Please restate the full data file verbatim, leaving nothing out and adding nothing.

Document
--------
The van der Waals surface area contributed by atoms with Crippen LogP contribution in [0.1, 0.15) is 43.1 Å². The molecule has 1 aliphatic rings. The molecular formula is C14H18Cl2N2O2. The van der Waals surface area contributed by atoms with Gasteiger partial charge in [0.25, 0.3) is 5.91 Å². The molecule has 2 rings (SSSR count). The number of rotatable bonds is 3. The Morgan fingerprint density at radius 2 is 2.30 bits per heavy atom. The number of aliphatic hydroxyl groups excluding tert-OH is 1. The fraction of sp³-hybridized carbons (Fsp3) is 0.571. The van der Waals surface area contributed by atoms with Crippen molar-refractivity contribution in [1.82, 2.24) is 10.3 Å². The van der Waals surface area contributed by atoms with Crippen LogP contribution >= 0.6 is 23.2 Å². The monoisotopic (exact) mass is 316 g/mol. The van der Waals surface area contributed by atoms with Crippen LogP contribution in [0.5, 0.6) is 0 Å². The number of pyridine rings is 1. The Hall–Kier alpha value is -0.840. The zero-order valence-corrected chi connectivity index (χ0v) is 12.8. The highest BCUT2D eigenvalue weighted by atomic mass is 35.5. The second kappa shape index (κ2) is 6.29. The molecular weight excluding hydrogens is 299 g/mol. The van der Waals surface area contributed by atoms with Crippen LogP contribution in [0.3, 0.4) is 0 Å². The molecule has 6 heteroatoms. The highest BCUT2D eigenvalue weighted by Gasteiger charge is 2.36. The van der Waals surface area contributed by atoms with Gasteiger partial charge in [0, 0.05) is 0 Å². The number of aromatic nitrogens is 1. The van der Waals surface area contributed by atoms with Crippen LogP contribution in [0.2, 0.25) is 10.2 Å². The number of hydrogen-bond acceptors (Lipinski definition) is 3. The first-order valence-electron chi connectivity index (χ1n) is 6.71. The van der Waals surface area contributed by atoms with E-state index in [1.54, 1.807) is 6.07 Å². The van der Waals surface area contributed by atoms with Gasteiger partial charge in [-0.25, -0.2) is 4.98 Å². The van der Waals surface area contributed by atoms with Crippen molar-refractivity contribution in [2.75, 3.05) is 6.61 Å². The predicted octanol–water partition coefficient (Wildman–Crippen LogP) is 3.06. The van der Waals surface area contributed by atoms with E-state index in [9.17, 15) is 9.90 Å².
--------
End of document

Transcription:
The van der Waals surface area contributed by atoms with Crippen LogP contribution in [0.1, 0.15) is 43.1 Å². The molecule has 1 aliphatic rings. The molecular formula is C14H18Cl2N2O2. The van der Waals surface area contributed by atoms with Gasteiger partial charge in [0.25, 0.3) is 5.91 Å². The molecule has 2 rings (SSSR count). The number of rotatable bonds is 3. The Morgan fingerprint density at radius 2 is 2.30 bits per heavy atom. The number of aliphatic hydroxyl groups excluding tert-OH is 1. The fraction of sp³-hybridized carbons (Fsp3) is 0.571. The van der Waals surface area contributed by atoms with Crippen molar-refractivity contribution in [1.82, 2.24) is 10.3 Å². The van der Waals surface area contributed by atoms with Crippen LogP contribution >= 0.6 is 23.2 Å². The monoisotopic (exact) mass is 316 g/mol. The van der Waals surface area contributed by atoms with Crippen LogP contribution in [0.5, 0.6) is 0 Å². The number of pyridine rings is 1. The Hall–Kier alpha value is -0.840. The zero-order valence-corrected chi connectivity index (χ0v) is 12.8. The highest BCUT2D eigenvalue weighted by atomic mass is 35.5. The second kappa shape index (κ2) is 6.29. The molecular weight excluding hydrogens is 299 g/mol. The van der Waals surface area contributed by atoms with Crippen LogP contribution in [0.3, 0.4) is 0 Å². The molecule has 6 heteroatoms. The highest BCUT2D eigenvalue weighted by Gasteiger charge is 2.36. The van der Waals surface area contributed by atoms with Gasteiger partial charge in [0, 0.05) is 0 Å². The number of aromatic nitrogens is 1. The van der Waals surface area contributed by atoms with Crippen LogP contribution in [0.2, 0.25) is 10.2 Å². The number of hydrogen-bond acceptors (Lipinski definition) is 3. The first-order valence-electron chi connectivity index (χ1n) is 6.71. The van der Waals surface area contributed by atoms with E-state index in [1.54, 1.807) is 6.07 Å². The van der Waals surface area contributed by atoms with Gasteiger partial charge in [-0.25, -0.2) is 4.98 Å². The van der Waals surface area contributed by atoms with Crippen molar-refractivity contribution in [2.75, 3.05) is 6.61 Å². The predicted octanol–water partition coefficient (Wildman–Crippen LogP) is 3.06. The van der Waals surface area contributed by atoms with E-state index in [9.17, 15) is 9.90 Å².